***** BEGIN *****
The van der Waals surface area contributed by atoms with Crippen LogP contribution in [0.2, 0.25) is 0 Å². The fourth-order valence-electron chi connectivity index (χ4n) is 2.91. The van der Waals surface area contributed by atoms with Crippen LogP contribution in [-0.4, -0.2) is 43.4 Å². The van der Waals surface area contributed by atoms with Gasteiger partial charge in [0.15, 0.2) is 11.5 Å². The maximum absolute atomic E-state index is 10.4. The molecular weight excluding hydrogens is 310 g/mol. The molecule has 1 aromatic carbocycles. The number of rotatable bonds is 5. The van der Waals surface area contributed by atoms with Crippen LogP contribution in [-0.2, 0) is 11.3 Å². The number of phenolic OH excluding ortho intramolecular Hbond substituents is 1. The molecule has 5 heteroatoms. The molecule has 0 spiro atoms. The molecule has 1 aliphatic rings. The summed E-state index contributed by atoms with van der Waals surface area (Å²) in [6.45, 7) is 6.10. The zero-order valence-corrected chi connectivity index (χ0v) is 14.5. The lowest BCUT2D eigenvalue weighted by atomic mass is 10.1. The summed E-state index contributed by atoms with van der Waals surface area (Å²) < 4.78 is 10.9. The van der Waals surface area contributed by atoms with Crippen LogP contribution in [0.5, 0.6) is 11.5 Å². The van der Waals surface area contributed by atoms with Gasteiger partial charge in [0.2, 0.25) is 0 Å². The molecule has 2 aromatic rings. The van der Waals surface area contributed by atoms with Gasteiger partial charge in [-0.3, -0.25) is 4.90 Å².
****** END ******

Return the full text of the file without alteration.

The van der Waals surface area contributed by atoms with Crippen LogP contribution in [0.2, 0.25) is 0 Å². The fourth-order valence-electron chi connectivity index (χ4n) is 2.91. The van der Waals surface area contributed by atoms with Crippen LogP contribution in [-0.4, -0.2) is 43.4 Å². The van der Waals surface area contributed by atoms with Gasteiger partial charge in [0.15, 0.2) is 11.5 Å². The maximum absolute atomic E-state index is 10.4. The molecular weight excluding hydrogens is 310 g/mol. The molecule has 1 aromatic carbocycles. The number of rotatable bonds is 5. The van der Waals surface area contributed by atoms with Crippen LogP contribution in [-0.2, 0) is 11.3 Å². The number of phenolic OH excluding ortho intramolecular Hbond substituents is 1. The molecule has 5 heteroatoms. The molecule has 0 spiro atoms. The molecule has 1 aliphatic rings. The summed E-state index contributed by atoms with van der Waals surface area (Å²) in [6.45, 7) is 6.10. The zero-order valence-corrected chi connectivity index (χ0v) is 14.5. The lowest BCUT2D eigenvalue weighted by atomic mass is 10.1. The summed E-state index contributed by atoms with van der Waals surface area (Å²) < 4.78 is 10.9. The van der Waals surface area contributed by atoms with Crippen LogP contribution in [0.5, 0.6) is 11.5 Å². The van der Waals surface area contributed by atoms with Gasteiger partial charge in [0.2, 0.25) is 0 Å². The molecule has 2 aromatic rings. The van der Waals surface area contributed by atoms with Gasteiger partial charge in [-0.3, -0.25) is 4.90 Å².